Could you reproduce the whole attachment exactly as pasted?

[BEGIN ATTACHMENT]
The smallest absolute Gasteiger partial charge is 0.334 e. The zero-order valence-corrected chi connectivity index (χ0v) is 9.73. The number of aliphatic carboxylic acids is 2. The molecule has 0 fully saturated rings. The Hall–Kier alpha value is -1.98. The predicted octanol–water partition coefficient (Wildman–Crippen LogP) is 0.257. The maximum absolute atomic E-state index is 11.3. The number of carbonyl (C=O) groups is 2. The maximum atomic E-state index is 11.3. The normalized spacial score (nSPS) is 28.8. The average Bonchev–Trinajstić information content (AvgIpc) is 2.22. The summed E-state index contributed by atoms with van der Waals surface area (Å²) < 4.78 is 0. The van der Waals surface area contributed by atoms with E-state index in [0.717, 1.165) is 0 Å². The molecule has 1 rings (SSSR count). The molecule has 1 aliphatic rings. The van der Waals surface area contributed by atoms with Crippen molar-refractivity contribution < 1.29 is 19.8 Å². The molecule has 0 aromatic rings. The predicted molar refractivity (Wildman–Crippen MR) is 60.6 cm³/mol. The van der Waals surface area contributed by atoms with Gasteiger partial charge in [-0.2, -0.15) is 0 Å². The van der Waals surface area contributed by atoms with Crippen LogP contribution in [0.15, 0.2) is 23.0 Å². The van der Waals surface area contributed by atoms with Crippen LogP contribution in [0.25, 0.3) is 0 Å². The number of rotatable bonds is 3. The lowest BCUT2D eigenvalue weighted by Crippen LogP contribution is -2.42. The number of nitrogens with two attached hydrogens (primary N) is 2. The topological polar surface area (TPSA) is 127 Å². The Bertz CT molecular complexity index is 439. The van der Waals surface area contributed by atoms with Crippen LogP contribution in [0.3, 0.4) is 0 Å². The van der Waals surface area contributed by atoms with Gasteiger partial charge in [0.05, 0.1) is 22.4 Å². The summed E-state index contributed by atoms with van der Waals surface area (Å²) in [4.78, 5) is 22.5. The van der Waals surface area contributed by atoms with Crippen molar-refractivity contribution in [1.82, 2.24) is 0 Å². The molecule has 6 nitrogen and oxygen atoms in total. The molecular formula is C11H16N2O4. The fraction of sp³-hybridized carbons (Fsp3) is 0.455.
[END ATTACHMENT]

The smallest absolute Gasteiger partial charge is 0.334 e. The zero-order valence-corrected chi connectivity index (χ0v) is 9.73. The number of aliphatic carboxylic acids is 2. The molecule has 0 fully saturated rings. The Hall–Kier alpha value is -1.98. The predicted octanol–water partition coefficient (Wildman–Crippen LogP) is 0.257. The maximum absolute atomic E-state index is 11.3. The number of carbonyl (C=O) groups is 2. The maximum atomic E-state index is 11.3. The normalized spacial score (nSPS) is 28.8. The average Bonchev–Trinajstić information content (AvgIpc) is 2.22. The summed E-state index contributed by atoms with van der Waals surface area (Å²) < 4.78 is 0. The van der Waals surface area contributed by atoms with E-state index in [0.717, 1.165) is 0 Å². The molecule has 1 rings (SSSR count). The molecule has 1 aliphatic rings. The van der Waals surface area contributed by atoms with Crippen molar-refractivity contribution < 1.29 is 19.8 Å². The molecule has 0 aromatic rings. The predicted molar refractivity (Wildman–Crippen MR) is 60.6 cm³/mol. The van der Waals surface area contributed by atoms with Gasteiger partial charge in [-0.2, -0.15) is 0 Å². The van der Waals surface area contributed by atoms with Crippen LogP contribution in [0.15, 0.2) is 23.0 Å². The van der Waals surface area contributed by atoms with Crippen LogP contribution in [0.25, 0.3) is 0 Å². The number of rotatable bonds is 3. The lowest BCUT2D eigenvalue weighted by Crippen LogP contribution is -2.42. The number of nitrogens with two attached hydrogens (primary N) is 2. The topological polar surface area (TPSA) is 127 Å². The Bertz CT molecular complexity index is 439. The van der Waals surface area contributed by atoms with Crippen LogP contribution in [0.3, 0.4) is 0 Å². The van der Waals surface area contributed by atoms with Gasteiger partial charge in [0.05, 0.1) is 22.4 Å². The summed E-state index contributed by atoms with van der Waals surface area (Å²) in [4.78, 5) is 22.5. The van der Waals surface area contributed by atoms with Crippen molar-refractivity contribution in [1.82, 2.24) is 0 Å². The molecule has 6 nitrogen and oxygen atoms in total. The molecular formula is C11H16N2O4. The fraction of sp³-hybridized carbons (Fsp3) is 0.455.